Wild horses and burros in eleven Western states enjoy protection under the Wild Free Roaming Horse and Burro Act of 1971. Yet as grazing by domestic livestock continues through advancing drought and climate change, these feral ungulates—along with native wildlife—are feeling the pinch of degraded habitats and depleted food and water sources.
The BLM is tasked with managing wild horse and burro populations, but is uneven in its consideration of feral ungulate impacts on range conditions versus those of domestic livestock. In 2013 the agency collaborated in the production of the USGS publication Summary of Science, Activities, Programs, and Policies That Influence the Rangewide Conservation of Greater Sage-Grouse. In this publication, for purposes of calculating the impact of wild horses and burros on the sage grouse, the agency considers all Greater sage-grouse habitat areas occupied by wild horses and burros as areas of direct impact by wild horses and burros. In contrast, to calculate the impact of domestic livestock on sage grouse, the agency only considers sage grouse habitat area within grazing allotments that have failed the LHS standard for wildlife. As a result, the agency claims that wild horses and burros have nearly double the impact of livestock on Greater sage-grouse habitat; if the agency used the same standard to calculate impacts it would find the livestock impact more than six times that of wild horses and burros.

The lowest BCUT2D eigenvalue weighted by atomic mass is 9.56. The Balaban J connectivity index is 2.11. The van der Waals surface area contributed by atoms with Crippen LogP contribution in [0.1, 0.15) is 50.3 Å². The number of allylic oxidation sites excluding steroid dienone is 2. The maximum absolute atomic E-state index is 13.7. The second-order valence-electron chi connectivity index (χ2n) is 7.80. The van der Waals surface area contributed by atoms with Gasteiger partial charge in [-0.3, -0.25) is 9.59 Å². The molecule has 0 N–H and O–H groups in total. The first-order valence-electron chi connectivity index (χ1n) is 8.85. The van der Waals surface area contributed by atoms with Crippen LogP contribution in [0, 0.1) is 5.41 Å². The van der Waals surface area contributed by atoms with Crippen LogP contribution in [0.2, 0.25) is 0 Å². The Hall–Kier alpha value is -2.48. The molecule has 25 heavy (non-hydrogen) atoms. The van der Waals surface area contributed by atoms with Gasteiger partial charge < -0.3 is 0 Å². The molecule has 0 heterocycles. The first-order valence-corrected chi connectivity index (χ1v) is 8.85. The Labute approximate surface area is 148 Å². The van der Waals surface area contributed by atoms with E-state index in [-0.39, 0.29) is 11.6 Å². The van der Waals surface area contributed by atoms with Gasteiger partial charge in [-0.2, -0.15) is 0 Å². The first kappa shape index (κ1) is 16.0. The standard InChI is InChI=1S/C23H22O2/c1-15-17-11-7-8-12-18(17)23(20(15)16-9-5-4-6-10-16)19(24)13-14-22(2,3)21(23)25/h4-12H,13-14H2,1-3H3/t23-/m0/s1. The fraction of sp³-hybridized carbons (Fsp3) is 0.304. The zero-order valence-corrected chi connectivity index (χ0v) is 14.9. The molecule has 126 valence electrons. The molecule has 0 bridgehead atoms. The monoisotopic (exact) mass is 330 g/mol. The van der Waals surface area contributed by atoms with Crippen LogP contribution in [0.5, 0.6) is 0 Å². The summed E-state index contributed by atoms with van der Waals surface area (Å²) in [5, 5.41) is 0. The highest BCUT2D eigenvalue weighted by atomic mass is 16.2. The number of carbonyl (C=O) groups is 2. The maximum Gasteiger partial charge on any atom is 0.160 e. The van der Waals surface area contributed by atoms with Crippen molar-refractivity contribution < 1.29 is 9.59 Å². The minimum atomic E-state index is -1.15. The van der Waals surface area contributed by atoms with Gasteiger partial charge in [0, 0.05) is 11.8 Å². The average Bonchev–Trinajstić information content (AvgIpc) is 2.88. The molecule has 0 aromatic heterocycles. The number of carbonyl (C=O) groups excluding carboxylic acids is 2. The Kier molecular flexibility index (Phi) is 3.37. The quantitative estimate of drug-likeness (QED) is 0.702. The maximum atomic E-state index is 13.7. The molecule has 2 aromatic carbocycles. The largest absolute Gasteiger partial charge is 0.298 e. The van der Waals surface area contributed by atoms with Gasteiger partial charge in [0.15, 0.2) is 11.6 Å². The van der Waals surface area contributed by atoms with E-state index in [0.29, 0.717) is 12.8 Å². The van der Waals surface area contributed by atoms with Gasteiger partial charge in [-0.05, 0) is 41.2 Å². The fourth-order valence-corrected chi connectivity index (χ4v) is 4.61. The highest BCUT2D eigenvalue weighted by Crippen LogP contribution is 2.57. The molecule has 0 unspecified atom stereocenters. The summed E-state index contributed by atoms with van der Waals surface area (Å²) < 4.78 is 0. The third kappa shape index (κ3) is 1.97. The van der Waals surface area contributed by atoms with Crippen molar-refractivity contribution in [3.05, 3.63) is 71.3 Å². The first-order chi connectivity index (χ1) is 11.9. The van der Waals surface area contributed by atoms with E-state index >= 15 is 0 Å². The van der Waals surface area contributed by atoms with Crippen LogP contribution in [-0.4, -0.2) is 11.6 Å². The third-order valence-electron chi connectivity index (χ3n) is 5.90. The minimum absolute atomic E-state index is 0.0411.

The discrepancy is magnified, of course, due to the agency’s under-representation of allotments that have failed standards due to livestock.